Are there enough entry-level IT jobs?

It's well-accepted among analysts, vendors and other pundits that the IT industry is suffering a skills shortage, with more work than IT pros to go around.

Recent research has suggested there may not be enough entry-level positions for new workers leaving new grads unemployed and contributing to skills shortages in the long-term, as new workers simply can't get the commercial experience organisations require of their IT staff.

A report by the Higher Education Statistics Agency has shown one in ten computer science graduates are unemployed, while research from the Association of Technology Staffing Companies (Atsco) showed pay rates for entry-level IT workers has been falling.

On the other hand, a report by another recruiter has shown offshoring hasn't hit entry-level jobs, despite concerns that cheaper, less complicated roles were being outsourced overseas.

Are entry-level jobs drying up? Marilyn Davidson of Atsco told IT PRO: "Research we've done and reports we get do reinforce it is quite difficult to get entry-level IT jobs."

Computeach career counsellor Darren O'Connell agreed, suggesting it's hard to get a foot in the door. "What we are finding is a lot of employers are looking right away for commercial experience," O'Connell said. "Any IT job advertised always looks for commercial experience."

This is especially the case in the hot market that is London, he added, as well as with skill sets such as web design, where a portfolio is necessary to prove skills.

But InterQuest communications director David Bevan disagreed, saying entry-level jobs still abound. "There's still a lot of graduate recruitment going on," he told IT PRO. "There's quite a lot of top UK firms experiencing a skills shortage."

He added that with an economic downturn looming, "fewer everything is being hired... but IT is relatively safer than a number of other areas."

If entry-level IT work is indeed drying up, Atsco's Davidson said several factors contribute to the problem, including offshoring moving many entry-level roles overseas. She also noted that many students don't graduate from their training programmes with the skills employers are looking for, and employers aren't willing to pay or take the time to train them up.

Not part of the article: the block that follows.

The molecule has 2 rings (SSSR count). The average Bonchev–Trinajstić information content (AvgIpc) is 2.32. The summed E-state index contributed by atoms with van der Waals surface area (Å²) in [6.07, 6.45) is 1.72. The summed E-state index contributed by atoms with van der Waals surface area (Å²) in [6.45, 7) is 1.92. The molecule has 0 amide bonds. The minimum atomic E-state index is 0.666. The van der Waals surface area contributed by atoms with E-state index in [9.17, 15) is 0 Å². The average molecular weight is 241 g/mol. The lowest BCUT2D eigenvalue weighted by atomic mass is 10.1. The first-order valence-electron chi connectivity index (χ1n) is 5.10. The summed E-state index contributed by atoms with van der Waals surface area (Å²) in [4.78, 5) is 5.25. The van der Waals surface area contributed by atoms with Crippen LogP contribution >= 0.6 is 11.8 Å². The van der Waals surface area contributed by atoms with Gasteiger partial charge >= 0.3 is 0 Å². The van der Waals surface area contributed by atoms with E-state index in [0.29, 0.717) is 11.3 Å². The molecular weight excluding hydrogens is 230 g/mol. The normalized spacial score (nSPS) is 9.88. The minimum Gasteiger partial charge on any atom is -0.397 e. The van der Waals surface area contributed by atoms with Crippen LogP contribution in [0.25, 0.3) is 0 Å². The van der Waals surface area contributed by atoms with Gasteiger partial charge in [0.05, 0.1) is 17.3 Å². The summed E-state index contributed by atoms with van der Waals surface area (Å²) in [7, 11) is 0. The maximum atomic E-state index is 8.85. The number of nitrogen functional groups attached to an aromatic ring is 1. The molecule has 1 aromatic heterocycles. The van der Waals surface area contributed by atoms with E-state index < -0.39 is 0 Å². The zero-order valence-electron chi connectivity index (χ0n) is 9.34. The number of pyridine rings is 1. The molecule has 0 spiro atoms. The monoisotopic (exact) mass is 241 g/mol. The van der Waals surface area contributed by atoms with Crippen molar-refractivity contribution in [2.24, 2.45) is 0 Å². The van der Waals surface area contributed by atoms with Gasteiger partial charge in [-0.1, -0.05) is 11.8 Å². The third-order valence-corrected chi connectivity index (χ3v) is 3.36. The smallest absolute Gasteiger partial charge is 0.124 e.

"It isn't a new problem," Davidson said. "Technology has suffered for it for years and years." Engineering firms face a similar dilemma; the average age of their workers is in the high fifties.

"Both in IT and engineering, a lot of work is project-based," she explained. "Companies don't want to hire trainees, they bring in workers with the right skills on a contract basis."

New students shouldn't be discouraged, however, as there are still many opportunities in the sector. While work experience, interning and voluntary work could help wedge a foot through the door, another good place to look is the public sector, Computeach's O'Connell advised. The government is spending billions on IT projects, but tight budgets give entry-level workers a bit more of a chance. "Local government actively look and recruit at entry-level," O'Connell said, adding universities, schools and even the NHS can offer a good first position.

"At the NHS, the screening process is an application form and its competency based," he explained so freshly-graduated computer experts need only have the right skills, not years of commercial experience, in order to be considered.

While many students wait for jobs to come to them expecting recruiters and firms to show up on the milk round O'Connell advised wanna-be-IT-pros to directly contact companies they want to work for. "It shows drive and determination," he said.

Atsco's Davidson suggested large companies are more likely to take on trainees than SMBs. "A lot of big organisations have good training programmes," she said, but added: "Big companies often only look at the very best graduatesbut just because someone's good at exams, doesn't mean they'll be good in the work force."

While she called on industry to offer more apprenticeships and hire more entry-level IT workers, Davidson also said that universities must offer the right training and students must continue to take up those programmes in order to overcome the problem.